Skip Navigation LinksHome > August 2012 - Volume 44 - Issue 4 > Living With an Alzheimer Patient in Turkey
Journal of Neuroscience Nursing:
doi: 10.1097/JNN.0b013e3182527627
Article

Living With an Alzheimer Patient in Turkey

Taşci, Sultan; Tekinsoy Kartin, Pinar; Ceyhan, Özlem; Sungur, Gönül; Göriş, Songül

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Abstract

ABSTRACT: The research was performed to determine the problems that caregivers experience with patients with Alzheimer disease. The research was carried out qualitatively with those who were responsible for the care of eight Alzheimer patients who were being treated at the Neurology Polyclinics of Gevher Nesibe Hospital at Erciyes University in Kayseri, Turkey. Research data were collected through questionnaires designed to understand the characteristics of the individuals who provided care and focus group interviews. A written consent from the institution and an oral as well as written consent of the individuals were obtained. Focus groups were interviewed in the same setting at different times with two different groups, including four people who agreed to participate in the research. Each interview was conducted by three personnel: a moderator, a reporter, and an observer. Interviews were structured under four main titles: “The changes seen in the individual with Alzheimer disease”; “Physical, social, psychological, and socioeconomical problems that caregivers experienced”; “Precautions taken against the problems”; and “Patients’ expectations of the care.” The interviews lasted for approximately 2 hours. A voice recorder and a written registration form were also used to collect information. Six women and two men constituted the research group. The caregivers stated that the patients had such difficulties as forgetfulness, nervousness, jealousy, childish behavior, deterioration in speech, fear of water, hallucinations, and difficulty in carrying out daily life activities. Caregivers emphasized the fact that they perceived the changes in the patients as deliberate behaviors and thus became annoyed and quarreled with them before diagnosis; however, after diagnosis, they felt remorse and experienced guilt because of their ill-treatment of them. In addition, the caregivers hid the patients and their disease from social surroundings. Caregivers mentioned that they had felt as someone who was helpless, exhausted, and abandoned; they lost their freedom and lacked their taste for life. They felt no confidence in someone else caring for the patient; thus, they neglected their own personal needs. Caregivers reported that they often cried and started to smoke because of these problems. They took precautions, such as making identity cards, helping the patients with their daily life activities, not changing the current order at home, and not leaving the patients alone. Caregivers expressed a desire for assistance from home healthcare personnel, a reliable nursing home where they could leave the patient, and a support group to whom they could share their problems. It was found that the caregivers who provided care to patients with Alzheimer disease experienced multidimensional problems, could not find any professional support, and needed institutional assistance.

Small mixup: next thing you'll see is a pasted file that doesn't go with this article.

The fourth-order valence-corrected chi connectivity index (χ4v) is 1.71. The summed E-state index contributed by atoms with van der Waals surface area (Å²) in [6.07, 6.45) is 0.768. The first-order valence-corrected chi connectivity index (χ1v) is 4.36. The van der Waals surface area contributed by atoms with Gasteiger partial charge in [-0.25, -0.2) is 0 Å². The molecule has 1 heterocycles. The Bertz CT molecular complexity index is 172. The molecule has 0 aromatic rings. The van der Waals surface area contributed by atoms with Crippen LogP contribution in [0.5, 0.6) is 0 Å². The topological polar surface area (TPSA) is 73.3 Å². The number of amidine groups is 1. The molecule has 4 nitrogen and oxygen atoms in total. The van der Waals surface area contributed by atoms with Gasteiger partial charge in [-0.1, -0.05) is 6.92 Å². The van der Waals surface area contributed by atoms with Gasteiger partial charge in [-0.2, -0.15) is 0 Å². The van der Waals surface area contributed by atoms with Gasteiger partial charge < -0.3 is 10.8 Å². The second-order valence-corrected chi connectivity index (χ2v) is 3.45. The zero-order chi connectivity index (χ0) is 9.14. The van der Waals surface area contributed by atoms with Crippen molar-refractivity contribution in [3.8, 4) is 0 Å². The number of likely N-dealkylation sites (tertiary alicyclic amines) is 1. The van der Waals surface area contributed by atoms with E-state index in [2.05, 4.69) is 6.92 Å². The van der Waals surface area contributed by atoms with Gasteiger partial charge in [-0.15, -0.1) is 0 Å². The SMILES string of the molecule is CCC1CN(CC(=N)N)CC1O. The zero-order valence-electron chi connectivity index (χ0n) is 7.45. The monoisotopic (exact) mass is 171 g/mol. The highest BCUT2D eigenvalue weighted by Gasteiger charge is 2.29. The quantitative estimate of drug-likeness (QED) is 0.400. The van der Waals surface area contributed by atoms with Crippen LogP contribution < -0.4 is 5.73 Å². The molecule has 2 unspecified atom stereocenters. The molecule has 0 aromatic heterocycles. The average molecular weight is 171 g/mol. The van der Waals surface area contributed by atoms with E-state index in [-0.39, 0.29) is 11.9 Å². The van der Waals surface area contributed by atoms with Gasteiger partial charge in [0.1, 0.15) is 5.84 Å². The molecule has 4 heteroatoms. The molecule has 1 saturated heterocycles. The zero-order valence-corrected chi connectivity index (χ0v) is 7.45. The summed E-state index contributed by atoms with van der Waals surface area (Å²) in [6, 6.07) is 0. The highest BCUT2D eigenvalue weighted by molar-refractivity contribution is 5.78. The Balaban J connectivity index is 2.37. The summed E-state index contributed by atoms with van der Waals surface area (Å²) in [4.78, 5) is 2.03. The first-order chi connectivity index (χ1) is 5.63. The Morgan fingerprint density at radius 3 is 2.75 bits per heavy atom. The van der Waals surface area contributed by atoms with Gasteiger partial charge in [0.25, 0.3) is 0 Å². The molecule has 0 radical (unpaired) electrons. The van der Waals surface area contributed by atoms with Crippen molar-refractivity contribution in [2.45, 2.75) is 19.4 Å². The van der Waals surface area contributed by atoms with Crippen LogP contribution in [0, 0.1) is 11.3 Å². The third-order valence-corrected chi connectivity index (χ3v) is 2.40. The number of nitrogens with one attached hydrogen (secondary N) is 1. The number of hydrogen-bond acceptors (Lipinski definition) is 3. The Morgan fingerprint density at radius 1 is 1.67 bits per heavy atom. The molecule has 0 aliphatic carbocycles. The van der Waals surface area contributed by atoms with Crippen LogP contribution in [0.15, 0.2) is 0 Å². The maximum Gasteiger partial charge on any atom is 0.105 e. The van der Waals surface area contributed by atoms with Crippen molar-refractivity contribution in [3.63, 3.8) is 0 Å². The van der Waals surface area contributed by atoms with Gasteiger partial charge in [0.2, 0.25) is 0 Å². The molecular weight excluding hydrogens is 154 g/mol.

© 2012 American Association of Neuroscience Nurses

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